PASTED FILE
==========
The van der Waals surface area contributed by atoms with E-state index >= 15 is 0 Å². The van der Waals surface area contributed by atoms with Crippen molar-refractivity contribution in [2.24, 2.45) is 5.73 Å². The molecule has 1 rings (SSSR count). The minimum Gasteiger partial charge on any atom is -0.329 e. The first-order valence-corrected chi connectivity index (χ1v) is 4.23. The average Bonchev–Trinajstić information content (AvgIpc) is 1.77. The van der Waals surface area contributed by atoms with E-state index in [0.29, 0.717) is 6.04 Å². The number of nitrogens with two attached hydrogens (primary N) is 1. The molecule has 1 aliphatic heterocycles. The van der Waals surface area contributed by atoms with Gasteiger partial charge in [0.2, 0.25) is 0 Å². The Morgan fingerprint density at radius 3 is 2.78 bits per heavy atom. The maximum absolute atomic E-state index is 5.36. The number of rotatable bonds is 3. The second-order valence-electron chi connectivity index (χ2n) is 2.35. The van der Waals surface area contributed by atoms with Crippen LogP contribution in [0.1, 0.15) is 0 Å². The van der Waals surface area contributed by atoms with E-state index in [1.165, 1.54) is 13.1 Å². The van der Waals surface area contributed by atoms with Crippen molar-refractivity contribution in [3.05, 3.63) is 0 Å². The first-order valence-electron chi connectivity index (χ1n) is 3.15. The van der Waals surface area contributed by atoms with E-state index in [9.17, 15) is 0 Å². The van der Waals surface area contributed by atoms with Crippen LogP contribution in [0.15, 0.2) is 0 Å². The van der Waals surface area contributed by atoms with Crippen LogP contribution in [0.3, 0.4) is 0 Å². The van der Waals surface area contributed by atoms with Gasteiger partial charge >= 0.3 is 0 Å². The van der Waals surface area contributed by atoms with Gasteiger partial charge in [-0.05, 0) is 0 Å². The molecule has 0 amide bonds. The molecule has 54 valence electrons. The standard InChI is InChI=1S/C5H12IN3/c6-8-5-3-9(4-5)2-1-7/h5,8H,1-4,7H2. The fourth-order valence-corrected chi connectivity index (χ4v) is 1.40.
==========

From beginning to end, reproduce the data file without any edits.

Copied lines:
The van der Waals surface area contributed by atoms with E-state index >= 15 is 0 Å². The van der Waals surface area contributed by atoms with Crippen molar-refractivity contribution in [2.24, 2.45) is 5.73 Å². The molecule has 1 rings (SSSR count). The minimum Gasteiger partial charge on any atom is -0.329 e. The first-order valence-corrected chi connectivity index (χ1v) is 4.23. The average Bonchev–Trinajstić information content (AvgIpc) is 1.77. The van der Waals surface area contributed by atoms with E-state index in [0.29, 0.717) is 6.04 Å². The number of nitrogens with two attached hydrogens (primary N) is 1. The molecule has 1 aliphatic heterocycles. The van der Waals surface area contributed by atoms with Gasteiger partial charge in [0.2, 0.25) is 0 Å². The Morgan fingerprint density at radius 3 is 2.78 bits per heavy atom. The maximum absolute atomic E-state index is 5.36. The number of rotatable bonds is 3. The second-order valence-electron chi connectivity index (χ2n) is 2.35. The van der Waals surface area contributed by atoms with Crippen LogP contribution in [0.1, 0.15) is 0 Å². The van der Waals surface area contributed by atoms with E-state index in [1.165, 1.54) is 13.1 Å². The van der Waals surface area contributed by atoms with Crippen molar-refractivity contribution in [3.05, 3.63) is 0 Å². The first-order valence-electron chi connectivity index (χ1n) is 3.15. The van der Waals surface area contributed by atoms with E-state index in [9.17, 15) is 0 Å². The van der Waals surface area contributed by atoms with Crippen LogP contribution in [0.15, 0.2) is 0 Å². The van der Waals surface area contributed by atoms with Crippen LogP contribution in [0.3, 0.4) is 0 Å². The van der Waals surface area contributed by atoms with Gasteiger partial charge >= 0.3 is 0 Å². The van der Waals surface area contributed by atoms with Gasteiger partial charge in [-0.05, 0) is 0 Å². The molecule has 0 amide bonds. The molecule has 54 valence electrons. The standard InChI is InChI=1S/C5H12IN3/c6-8-5-3-9(4-5)2-1-7/h5,8H,1-4,7H2. The fourth-order valence-corrected chi connectivity index (χ4v) is 1.40.